Functional Foods for Treatment and Prevention of Obesity and Its Associated Disorders

Functional Foods for Treatment and Prevention of Obesity and Its Associated Disorders

Jagan Mohan Rao Tingirikari (Chungbuk National University, South Korea)
Copyright: © 2019 |Pages: 32
DOI: 10.4018/978-1-5225-3267-5.ch004

Abstract

Obesity has now become an epidemic affecting wide variety of population across the world. It is associated with a cluster of cardiovascular diseases and other related metabolic disorders such as diabetes, hypertension, and cancer which is mainly caused due to the dysbiosis in the energy intake and expenditure. Researchers have found a wide variety of functional foods from different sources which help in combating and prevention of obesity and its related diseases. Recent advancement in nutritional science has led to the development of several functional foods with low glycemic index. The present chapter highlights about the problems related to obesity and the importance of various functional foods which have great potential to be incorporated in our daily diet to curb the menace of obesity.
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Introduction

Obesity is considered as the lack of energy balance in the body which results in increase of weight. It is considered as the fifth leading factor for the mortality rate across the world. Around 2.8 millions of people die every year due to obesity related complications. The diseases associated with obesity are diabetes (44%), heart disease (23%), and different types of cancer (41%) (Cencic & Chingwaru, 2010). Obesity has been associated with chronic inflammation mediated by increase in production of cytokines such as tumor necrosis factor (TNF)-α, interleukin (IL)-6, and monocyte chemo attractant protein (MCP)-1 derived from adipose tissue (Hotamisligil, Shargill, & Spiegelman, 1993). Among the developing countries the number of overweight individuals have tripled in the last 30 years due to improper diet (over and under nutrition), and requires proper attention (Keats & Wiggins, 2014). The major risk factors which contribute to obesity are: 1) change in life style; 2) diet; 3) lack of physical activity, and; 4.) increase in sedentary life style. The cost for treatment of obesity in US was estimated to be around $147 billon (Finkelstein, Trogdon, Cohen, & Dietz, 2009). Very few drugs are available in the market for the treatment of obesity especially for treating advanced stage of obesity (Miller, 2013). Prolonged or long-term usage of these drugs is associated with the potential health hazards as a result there is a great need to search for alternative foods or anti-obesity agents which can serve the purpose of combating the obesity and its menace (Berthoud, Lenard, & Shin, 2011). The efficiency of dietary and naturally available bioactive compounds in modulating the pathophysiology of obesity is under consideration. Several functional foods or nutraceuticals are being developed by food industry which holds great potential to meet the health-conscious consumers. Functional foods are defined as the food components which can provide health benefits to the host (Sunkara & Verghese, 2014). These foods not only provide vital nutrients but also enhance the biological active components of the body to impart health benefits.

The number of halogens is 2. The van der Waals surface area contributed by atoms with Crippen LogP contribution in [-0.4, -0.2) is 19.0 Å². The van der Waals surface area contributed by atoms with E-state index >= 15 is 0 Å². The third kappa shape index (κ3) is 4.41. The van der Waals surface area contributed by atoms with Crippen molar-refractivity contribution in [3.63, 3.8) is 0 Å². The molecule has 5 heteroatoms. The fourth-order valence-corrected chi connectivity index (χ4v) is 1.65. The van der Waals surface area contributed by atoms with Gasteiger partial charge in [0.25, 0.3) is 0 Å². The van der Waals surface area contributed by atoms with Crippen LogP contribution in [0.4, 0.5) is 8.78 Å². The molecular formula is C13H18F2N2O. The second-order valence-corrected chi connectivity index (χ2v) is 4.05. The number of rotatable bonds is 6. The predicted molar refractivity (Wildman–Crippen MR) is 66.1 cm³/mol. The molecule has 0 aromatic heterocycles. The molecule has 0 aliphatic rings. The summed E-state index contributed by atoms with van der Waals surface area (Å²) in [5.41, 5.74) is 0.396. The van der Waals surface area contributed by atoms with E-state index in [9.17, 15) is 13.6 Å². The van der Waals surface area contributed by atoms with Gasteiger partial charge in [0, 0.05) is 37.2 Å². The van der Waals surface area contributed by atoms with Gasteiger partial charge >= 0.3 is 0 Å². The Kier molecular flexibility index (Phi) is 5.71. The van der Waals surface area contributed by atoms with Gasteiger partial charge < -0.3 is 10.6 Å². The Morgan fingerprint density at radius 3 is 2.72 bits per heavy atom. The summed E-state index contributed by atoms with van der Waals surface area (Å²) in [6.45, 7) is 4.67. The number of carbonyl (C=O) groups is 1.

Obesity leads to increase in number and size of adipocytes differentiated in to pre-adipocytes. Functional foods regulate adipocyte differentiation by inducing cell cycle arrest and increase apoptosis (Rayalam, Della-Fera, & Baile, 2008). Obesity management must target both energy intake and expenditure and should have the ability to induce satiety, reduce appetite increase lipid metabolism and induce thermogenesis. Increasing the satiety levels will help in decreasing the energy intake and absorption in the gut mediated by the complex interaction of neural and hormonal interactions (Wynne, Stanley, McGowan, & Bloom, 2005). Fibers enhance the satiety levels by increasing gastric load and emptying time by increasing the levels of cholecystokinin and reduce glurelin (Serrano, Cassanyé, & Portero-Otin, 2012). The lipase inhibitors in the intestine prevent fat digestion and absorption and thus help in weight management. It was reported that polyphenols, anthocyanins, tannins present in tea and di-caffeoyl quinic acids (di-CQA), caffeine from coffee displayed inhibitory effect on several digestive enzymes (maltase, sucrase and lipase) thus help in post-prandial hyperglycemic and hyper-insulinemia (Murase, Yokoi, Misawa, Ominami, Suzuki, Shibuya, & Hase, 2012). Body weight can be regulated by increasing the energy expenditure. Brown adipocytes regulate heat production by uncoupled proteins at mitochondria, while capaisin induce thermogenesis by increasing lipid metabolism and can be used as anti-obesity agent (Rayalam, Della-Fera, & Baile, 2008). Food components which can target the inflammatory regulators such as C-Jun amino-terminal kinase (JNK), and nuclear factor (NF)-kB plays a vital role in controlling obesity related pathologies (Hirai, Takahashi, Goto, Lin, Uemura, Yu, & Kawada, 2010).

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